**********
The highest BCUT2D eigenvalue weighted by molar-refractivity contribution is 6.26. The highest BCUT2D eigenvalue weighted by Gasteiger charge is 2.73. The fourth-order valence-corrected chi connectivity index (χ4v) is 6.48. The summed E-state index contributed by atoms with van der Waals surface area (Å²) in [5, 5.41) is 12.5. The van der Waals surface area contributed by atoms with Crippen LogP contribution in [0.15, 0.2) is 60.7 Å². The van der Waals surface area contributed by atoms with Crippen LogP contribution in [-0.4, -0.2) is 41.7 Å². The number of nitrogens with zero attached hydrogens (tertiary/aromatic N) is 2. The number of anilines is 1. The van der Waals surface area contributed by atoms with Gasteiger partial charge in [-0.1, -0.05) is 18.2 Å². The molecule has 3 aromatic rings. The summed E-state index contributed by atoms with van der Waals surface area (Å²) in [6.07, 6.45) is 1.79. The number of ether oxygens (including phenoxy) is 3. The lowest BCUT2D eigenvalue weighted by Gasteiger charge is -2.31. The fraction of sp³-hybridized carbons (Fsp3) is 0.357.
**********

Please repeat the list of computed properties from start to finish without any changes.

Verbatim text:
The highest BCUT2D eigenvalue weighted by molar-refractivity contribution is 6.26. The highest BCUT2D eigenvalue weighted by Gasteiger charge is 2.73. The fourth-order valence-corrected chi connectivity index (χ4v) is 6.48. The summed E-state index contributed by atoms with van der Waals surface area (Å²) in [5, 5.41) is 12.5. The van der Waals surface area contributed by atoms with Crippen LogP contribution in [0.15, 0.2) is 60.7 Å². The van der Waals surface area contributed by atoms with Crippen LogP contribution in [-0.4, -0.2) is 41.7 Å². The number of nitrogens with zero attached hydrogens (tertiary/aromatic N) is 2. The number of anilines is 1. The van der Waals surface area contributed by atoms with Gasteiger partial charge in [-0.1, -0.05) is 18.2 Å². The molecule has 3 aromatic rings. The summed E-state index contributed by atoms with van der Waals surface area (Å²) in [6.07, 6.45) is 1.79. The number of ether oxygens (including phenoxy) is 3. The lowest BCUT2D eigenvalue weighted by Gasteiger charge is -2.31. The fraction of sp³-hybridized carbons (Fsp3) is 0.357.